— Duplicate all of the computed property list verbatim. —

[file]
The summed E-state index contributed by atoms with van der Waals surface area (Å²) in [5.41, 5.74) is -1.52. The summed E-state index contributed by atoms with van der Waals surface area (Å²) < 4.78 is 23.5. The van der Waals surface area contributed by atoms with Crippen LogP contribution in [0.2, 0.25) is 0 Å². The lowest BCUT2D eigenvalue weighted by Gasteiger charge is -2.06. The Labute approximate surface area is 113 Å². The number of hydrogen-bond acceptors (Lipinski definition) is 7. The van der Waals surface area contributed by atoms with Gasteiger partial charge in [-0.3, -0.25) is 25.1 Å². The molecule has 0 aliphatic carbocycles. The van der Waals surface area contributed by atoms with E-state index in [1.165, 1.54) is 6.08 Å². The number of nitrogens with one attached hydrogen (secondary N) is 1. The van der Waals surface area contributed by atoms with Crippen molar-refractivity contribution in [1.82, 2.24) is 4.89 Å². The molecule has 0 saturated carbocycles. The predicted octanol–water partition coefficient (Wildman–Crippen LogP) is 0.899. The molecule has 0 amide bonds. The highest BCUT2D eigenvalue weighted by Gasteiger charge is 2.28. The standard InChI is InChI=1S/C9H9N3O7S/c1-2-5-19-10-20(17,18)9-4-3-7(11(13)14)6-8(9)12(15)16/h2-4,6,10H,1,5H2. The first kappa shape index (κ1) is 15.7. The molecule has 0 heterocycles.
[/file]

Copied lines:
The summed E-state index contributed by atoms with van der Waals surface area (Å²) in [5.41, 5.74) is -1.52. The summed E-state index contributed by atoms with van der Waals surface area (Å²) < 4.78 is 23.5. The van der Waals surface area contributed by atoms with Crippen LogP contribution in [0.2, 0.25) is 0 Å². The lowest BCUT2D eigenvalue weighted by Gasteiger charge is -2.06. The Labute approximate surface area is 113 Å². The number of hydrogen-bond acceptors (Lipinski definition) is 7. The van der Waals surface area contributed by atoms with Gasteiger partial charge in [-0.3, -0.25) is 25.1 Å². The molecule has 0 aliphatic carbocycles. The van der Waals surface area contributed by atoms with E-state index in [1.165, 1.54) is 6.08 Å². The number of nitrogens with one attached hydrogen (secondary N) is 1. The van der Waals surface area contributed by atoms with Crippen molar-refractivity contribution in [1.82, 2.24) is 4.89 Å². The molecule has 0 saturated carbocycles. The predicted octanol–water partition coefficient (Wildman–Crippen LogP) is 0.899. The molecule has 0 amide bonds. The highest BCUT2D eigenvalue weighted by Gasteiger charge is 2.28. The standard InChI is InChI=1S/C9H9N3O7S/c1-2-5-19-10-20(17,18)9-4-3-7(11(13)14)6-8(9)12(15)16/h2-4,6,10H,1,5H2. The first kappa shape index (κ1) is 15.7. The molecule has 0 heterocycles.